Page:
Saturday, 28 August 2010
Phil Collins came of age to the sound of American soul music. As a teenager in London, he collected seven-inch singles on the Motown, Stax and Atlantic labels.
And, in later years, as he became one of British pop’s most successful exports and an unlikely hero to America’s R&B community, he retained an affinity with soul, going on to conquer the charts with solo renditions of You Can’t Hurry Love and A Groovy Kind Of Love.
But, earlier this year, when the chance arose to perform his favourite tracks live in New York with an 18-piece band, even Collins almost succumbed to stage fright.
‘Numbers like Dancing In The Street are among the greatest singles ever made, but doing them live was terrifying,’ he admits.
‘I kept forgetting the words. I ended up having to use a little lyric book.’
Chatting in London’s Air Studios, Collins - who has sold 250 million albums and won eight Grammys plus an Oscar - is on a roll as he enthuses about the merits of Motown.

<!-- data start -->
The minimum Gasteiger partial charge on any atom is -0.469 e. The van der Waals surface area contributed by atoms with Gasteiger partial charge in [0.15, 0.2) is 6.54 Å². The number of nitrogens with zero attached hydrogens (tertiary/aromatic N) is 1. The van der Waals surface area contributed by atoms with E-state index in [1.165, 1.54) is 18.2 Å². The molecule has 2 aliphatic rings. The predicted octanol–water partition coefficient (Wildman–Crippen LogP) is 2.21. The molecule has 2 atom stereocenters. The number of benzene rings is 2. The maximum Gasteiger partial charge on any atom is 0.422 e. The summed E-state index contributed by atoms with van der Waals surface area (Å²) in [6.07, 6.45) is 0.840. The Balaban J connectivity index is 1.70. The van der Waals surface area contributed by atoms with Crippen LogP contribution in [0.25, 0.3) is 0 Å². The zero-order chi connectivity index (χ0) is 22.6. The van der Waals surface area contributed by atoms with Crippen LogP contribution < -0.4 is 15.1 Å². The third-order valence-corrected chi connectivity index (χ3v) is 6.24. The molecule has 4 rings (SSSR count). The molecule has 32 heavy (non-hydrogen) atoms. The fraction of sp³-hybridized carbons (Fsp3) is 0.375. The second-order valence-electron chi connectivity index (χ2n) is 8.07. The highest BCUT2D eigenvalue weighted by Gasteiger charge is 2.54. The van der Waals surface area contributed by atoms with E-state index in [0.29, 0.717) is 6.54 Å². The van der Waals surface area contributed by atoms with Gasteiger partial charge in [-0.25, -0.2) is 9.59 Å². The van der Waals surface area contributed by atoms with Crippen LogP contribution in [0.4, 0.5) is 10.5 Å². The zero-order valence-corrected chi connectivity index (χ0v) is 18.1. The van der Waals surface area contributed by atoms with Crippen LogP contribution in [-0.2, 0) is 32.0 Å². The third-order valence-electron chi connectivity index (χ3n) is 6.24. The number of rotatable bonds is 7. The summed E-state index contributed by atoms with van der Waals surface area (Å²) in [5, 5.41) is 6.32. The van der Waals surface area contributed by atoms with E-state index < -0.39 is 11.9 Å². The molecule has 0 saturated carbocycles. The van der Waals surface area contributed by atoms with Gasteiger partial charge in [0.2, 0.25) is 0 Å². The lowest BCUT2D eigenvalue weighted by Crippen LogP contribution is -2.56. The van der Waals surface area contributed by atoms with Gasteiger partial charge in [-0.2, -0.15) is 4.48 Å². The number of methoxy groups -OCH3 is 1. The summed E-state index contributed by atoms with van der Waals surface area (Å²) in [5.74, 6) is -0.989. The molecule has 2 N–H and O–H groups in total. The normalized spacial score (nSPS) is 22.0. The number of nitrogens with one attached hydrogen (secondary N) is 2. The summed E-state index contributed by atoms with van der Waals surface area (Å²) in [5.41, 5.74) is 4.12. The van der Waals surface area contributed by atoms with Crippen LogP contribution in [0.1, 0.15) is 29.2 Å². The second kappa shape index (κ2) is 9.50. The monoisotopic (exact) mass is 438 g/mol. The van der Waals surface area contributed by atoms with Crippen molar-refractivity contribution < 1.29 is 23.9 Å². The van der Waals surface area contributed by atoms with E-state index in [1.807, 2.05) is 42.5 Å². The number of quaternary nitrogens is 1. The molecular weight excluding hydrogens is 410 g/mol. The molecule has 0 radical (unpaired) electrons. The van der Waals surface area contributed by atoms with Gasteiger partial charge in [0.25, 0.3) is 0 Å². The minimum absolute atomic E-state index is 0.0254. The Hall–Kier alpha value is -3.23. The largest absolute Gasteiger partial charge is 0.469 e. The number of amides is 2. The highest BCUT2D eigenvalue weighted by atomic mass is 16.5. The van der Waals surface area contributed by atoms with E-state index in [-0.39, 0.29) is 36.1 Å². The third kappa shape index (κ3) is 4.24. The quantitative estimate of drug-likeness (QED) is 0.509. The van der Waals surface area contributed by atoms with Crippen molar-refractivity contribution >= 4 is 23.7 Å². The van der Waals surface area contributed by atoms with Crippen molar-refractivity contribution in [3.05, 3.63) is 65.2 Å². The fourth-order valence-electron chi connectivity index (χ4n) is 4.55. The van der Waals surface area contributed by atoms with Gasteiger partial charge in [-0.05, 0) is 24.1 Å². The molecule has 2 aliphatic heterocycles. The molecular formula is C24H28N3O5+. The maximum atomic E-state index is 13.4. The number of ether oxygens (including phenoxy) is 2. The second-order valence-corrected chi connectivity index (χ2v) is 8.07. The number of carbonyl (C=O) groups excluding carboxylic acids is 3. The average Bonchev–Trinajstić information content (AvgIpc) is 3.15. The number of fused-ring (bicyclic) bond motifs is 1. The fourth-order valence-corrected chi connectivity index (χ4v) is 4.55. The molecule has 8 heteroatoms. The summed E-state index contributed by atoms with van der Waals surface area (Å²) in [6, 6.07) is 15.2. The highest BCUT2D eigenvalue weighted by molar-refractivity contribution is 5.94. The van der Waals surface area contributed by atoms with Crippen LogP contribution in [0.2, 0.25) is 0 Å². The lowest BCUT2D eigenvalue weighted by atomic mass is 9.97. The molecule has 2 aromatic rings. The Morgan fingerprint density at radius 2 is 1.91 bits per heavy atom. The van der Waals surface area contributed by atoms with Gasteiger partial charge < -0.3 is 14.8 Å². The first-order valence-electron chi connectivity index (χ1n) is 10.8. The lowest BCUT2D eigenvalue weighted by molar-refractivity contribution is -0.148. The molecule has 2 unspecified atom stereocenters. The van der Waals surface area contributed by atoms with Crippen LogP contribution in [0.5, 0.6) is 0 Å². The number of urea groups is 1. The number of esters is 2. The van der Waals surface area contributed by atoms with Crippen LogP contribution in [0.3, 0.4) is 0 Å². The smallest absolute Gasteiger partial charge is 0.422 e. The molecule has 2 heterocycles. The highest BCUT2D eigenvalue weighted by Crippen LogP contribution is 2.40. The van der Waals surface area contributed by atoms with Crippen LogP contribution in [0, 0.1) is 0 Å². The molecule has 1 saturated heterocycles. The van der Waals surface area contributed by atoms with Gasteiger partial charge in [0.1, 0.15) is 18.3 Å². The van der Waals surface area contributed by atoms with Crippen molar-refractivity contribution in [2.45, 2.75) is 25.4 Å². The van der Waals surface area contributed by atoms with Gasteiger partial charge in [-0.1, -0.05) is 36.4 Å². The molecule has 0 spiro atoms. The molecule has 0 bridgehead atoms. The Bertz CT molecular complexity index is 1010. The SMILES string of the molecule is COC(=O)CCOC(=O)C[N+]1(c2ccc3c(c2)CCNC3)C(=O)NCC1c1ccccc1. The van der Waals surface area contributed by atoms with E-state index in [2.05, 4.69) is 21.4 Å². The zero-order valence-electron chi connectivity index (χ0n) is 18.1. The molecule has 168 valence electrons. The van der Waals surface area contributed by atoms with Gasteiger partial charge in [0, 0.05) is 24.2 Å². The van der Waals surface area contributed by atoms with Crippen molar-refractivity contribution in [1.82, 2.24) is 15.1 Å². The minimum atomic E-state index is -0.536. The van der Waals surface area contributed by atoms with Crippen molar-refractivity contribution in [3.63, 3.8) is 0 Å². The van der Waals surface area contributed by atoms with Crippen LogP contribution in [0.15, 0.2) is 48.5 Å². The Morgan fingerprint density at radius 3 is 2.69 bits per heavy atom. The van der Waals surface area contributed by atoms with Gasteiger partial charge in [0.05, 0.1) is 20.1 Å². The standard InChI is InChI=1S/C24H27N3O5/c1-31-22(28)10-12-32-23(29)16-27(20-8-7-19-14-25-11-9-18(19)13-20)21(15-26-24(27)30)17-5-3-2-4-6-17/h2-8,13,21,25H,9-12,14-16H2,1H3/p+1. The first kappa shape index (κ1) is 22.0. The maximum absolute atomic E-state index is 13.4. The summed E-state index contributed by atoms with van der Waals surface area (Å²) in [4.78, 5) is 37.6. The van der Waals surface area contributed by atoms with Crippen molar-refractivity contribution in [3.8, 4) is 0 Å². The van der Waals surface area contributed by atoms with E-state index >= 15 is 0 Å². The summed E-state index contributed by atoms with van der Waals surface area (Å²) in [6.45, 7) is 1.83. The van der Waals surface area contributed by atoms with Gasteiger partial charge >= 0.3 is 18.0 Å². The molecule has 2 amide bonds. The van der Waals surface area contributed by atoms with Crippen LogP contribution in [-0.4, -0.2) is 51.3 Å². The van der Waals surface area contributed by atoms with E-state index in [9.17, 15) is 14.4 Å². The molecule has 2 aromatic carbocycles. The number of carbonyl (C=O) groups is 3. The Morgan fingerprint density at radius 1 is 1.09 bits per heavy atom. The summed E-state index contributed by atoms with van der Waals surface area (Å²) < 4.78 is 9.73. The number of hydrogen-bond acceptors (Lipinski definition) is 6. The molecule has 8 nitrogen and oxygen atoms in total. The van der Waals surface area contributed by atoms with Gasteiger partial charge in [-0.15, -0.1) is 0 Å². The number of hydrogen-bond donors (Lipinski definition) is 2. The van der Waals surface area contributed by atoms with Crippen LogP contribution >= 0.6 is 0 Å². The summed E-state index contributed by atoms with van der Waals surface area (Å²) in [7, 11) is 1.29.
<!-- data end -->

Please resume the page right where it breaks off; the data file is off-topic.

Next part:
He has reason to feel excited, too. As the drummer and singer in Genesis, he ended 2007’s Turn It On Again tour in discomfort after a chronic spinal ailment left him unable to play drums: he took a break and spent time with his two young sons in Switzerland.
But his love of soul prompted a return to action, and his new solo album - his first in eight years - pays tribute to the songs of his youth.
‘As far as I was concerned, I’d retired,’ says Phil. ‘I just wanted to be with my kids.’
Instead, Collins, 59, found himself in a studio with three members of Motown session band The Funk Brothers - bassist Bob Babbitt and guitarists Eddie Willis and Ray Monette - working on Going Back, which revisits standards such as Martha Reeves’s Heatwave and Stevie Wonder’s Uptight (Everything’s Alright).
Posted by PhilCollins at 17:46